Joshua Cohen is a Principal at Fat Pencil Studio
feature image by Flickr user Sean MacEntee
A couple months ago I wrote about space junk, and how GPS satellites have become super important to the functioning of our society. One big reason for this is their role in setting network time. A small number of extremely accurate atomic clocks generate timing signals that are synchronized via radio and satellite systems with computer servers that are equipped with a Universal Time (UTC) receiver. These servers can then be used to synchronize the clocks of other computers around the world using Network Time Protocol (NTP).
When a security camera captures video footage it is typically saved to a digital video recorder (DVR) device. Often this consists of a hard drive located near the camera, but there are newer devices (IP cameras) that transit video footage over the internet to a remote cloud storage location. All IP cameras, and most newer DVR devices get timing information from a highly accurate network time server. That means the time stamps shown on the video is accurate to within a second of the actual time the event occurred. Some older DVRs do not connect to a network time server and instead rely on an internal clock for timing info. These clocks are less accurate and can drift from actual time, or be set incorrectly by users.
I was curious about the accuracy of time stamps of video collected on buses and light rail vehicles, so I called up a data analyst at TriMet. He handles requests for security video from TriMet vehicles and light rail stations. I learned that all TriMet stationary cameras as well as bus cameras get their timestamp from network time servers. His experience is that the timing of events seen on these cameras correlate very closely with the timing of events in 911 transcripts and police dispatch data.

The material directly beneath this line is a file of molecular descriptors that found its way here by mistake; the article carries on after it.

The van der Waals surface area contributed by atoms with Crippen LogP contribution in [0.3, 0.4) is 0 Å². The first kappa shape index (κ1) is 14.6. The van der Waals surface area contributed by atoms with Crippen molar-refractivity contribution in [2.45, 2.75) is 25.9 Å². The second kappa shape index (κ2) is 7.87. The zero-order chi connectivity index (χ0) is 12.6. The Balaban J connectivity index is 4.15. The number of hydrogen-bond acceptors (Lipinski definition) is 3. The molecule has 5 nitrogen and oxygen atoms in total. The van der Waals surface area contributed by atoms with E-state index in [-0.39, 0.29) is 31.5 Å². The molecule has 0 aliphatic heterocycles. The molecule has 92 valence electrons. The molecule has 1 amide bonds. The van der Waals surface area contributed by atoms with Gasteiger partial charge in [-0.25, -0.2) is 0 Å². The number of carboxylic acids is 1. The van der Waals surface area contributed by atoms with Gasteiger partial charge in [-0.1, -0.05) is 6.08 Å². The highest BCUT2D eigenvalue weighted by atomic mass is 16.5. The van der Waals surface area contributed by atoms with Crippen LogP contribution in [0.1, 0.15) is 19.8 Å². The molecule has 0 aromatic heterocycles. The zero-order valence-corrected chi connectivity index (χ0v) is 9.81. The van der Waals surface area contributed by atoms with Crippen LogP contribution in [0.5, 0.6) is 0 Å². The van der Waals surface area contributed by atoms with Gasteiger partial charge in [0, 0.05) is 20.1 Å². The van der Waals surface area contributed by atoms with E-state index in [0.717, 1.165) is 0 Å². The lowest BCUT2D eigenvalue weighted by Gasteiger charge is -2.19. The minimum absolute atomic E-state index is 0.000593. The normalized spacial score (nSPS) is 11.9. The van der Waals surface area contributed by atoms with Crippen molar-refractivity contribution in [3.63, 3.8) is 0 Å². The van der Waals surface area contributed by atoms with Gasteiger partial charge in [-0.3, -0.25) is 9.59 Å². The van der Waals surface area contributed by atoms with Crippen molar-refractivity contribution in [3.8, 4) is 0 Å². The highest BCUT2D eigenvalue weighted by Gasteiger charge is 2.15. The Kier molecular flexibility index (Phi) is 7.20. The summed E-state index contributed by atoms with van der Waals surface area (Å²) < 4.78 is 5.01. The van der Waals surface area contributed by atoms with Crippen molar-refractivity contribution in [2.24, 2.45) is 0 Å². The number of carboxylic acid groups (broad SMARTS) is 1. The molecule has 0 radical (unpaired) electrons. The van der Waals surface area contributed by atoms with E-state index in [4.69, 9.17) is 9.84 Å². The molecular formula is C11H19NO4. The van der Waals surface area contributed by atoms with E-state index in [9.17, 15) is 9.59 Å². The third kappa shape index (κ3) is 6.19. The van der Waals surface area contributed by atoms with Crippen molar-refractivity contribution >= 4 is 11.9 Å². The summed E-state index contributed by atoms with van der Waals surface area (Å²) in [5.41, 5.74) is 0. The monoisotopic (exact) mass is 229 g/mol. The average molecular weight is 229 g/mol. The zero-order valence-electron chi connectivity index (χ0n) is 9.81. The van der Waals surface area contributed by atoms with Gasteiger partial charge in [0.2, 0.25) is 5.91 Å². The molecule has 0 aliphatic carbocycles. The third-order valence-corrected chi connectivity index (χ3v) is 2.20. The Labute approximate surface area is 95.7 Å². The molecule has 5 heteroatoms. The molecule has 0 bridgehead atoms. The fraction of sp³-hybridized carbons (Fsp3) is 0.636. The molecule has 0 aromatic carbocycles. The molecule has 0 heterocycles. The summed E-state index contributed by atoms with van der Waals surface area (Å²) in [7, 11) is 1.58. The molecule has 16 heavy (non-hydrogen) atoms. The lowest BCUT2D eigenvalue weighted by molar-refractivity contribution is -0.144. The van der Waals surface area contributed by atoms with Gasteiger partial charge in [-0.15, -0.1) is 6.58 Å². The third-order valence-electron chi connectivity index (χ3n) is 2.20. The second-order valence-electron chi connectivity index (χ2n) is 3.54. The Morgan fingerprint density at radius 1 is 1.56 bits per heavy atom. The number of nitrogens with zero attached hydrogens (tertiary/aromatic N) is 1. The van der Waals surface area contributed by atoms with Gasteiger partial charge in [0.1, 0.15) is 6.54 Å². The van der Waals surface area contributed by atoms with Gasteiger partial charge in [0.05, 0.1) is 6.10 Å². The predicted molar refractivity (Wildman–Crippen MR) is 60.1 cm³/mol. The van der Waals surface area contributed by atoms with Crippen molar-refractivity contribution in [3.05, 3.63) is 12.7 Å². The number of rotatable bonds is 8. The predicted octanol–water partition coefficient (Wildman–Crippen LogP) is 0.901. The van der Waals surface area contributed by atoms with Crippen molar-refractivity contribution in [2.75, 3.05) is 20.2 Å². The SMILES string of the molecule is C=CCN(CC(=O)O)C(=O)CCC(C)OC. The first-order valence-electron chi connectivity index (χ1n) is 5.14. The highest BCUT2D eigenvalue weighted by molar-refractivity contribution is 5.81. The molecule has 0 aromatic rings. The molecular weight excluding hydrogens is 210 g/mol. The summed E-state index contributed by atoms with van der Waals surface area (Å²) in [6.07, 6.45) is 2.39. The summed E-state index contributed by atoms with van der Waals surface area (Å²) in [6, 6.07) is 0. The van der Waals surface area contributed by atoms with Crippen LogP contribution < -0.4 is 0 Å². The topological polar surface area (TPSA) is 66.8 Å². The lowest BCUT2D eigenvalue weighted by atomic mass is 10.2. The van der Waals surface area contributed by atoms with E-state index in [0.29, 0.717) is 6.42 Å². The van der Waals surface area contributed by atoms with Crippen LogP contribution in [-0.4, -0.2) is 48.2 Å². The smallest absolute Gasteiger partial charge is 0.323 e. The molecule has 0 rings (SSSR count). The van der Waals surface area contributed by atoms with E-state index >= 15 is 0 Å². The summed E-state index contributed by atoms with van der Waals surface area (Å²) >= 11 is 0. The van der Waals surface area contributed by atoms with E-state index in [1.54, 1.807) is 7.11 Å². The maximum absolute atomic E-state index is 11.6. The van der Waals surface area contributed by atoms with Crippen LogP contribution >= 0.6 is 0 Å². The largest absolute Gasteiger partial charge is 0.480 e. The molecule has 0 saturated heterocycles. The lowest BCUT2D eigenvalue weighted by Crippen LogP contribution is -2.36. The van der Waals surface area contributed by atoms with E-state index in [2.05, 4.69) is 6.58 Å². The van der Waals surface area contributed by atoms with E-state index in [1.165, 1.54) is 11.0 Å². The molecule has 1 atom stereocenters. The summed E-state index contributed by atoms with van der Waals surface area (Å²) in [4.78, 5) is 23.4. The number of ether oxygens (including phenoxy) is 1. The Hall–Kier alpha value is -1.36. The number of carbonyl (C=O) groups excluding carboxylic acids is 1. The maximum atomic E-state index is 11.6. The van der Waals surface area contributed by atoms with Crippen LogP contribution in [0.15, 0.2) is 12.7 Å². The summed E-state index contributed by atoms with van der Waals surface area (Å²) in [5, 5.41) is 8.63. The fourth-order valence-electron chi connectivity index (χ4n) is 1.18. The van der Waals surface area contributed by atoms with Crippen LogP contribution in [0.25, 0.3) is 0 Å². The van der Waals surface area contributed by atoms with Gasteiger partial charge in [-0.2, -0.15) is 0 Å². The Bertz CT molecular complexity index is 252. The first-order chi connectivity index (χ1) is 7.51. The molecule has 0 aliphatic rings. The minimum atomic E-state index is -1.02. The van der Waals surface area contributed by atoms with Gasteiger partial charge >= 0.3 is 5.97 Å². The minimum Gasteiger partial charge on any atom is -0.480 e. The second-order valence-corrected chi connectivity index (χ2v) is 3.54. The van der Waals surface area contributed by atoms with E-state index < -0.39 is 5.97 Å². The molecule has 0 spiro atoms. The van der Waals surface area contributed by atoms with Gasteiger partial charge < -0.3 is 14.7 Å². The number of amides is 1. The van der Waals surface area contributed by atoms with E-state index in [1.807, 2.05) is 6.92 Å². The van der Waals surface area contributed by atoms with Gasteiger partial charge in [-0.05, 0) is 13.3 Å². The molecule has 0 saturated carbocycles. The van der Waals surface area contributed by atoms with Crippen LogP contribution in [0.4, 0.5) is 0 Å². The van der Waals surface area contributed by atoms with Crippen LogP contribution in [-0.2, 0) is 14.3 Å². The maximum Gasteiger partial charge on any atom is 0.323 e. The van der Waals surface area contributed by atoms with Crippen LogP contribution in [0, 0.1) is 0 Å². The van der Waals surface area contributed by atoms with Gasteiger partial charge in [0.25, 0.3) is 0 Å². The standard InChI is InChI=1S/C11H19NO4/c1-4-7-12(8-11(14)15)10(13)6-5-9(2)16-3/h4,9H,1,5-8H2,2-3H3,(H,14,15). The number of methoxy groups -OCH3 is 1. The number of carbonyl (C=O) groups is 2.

TriMet does have a few cameras in older light rail vehicles that do not sync with network time. The clocks on these DVRs are set by maintenance staff, and it's been his experience that they are not always set correctly or may drift over time. When video is needed from one of these devices, he follows a process of comparing network time with the DVR time at the time video is downloaded to find a time offset.
Security camera captures police action leading up to arrest in civil rights case.
Unfortunately, most of the video footage that we review for court cases is not so well documented. Many businesses, including gas stations, convenience stores, and night clubs use older DVR systems that either cannot synchronize with network time, or are not configured property. Videos captured on cell phones might not have any time stamp. And so we look for events that we can see and/or hear in the video to get clues about the actual time, and to synchronize clips. This approach takes time, but is more reliable than assuming that time stamp information that may appear on the video clips is correct. For more on this, check out this case study:
How we used video footage to investigate the circumstances of an arrest and then explain the story to a jury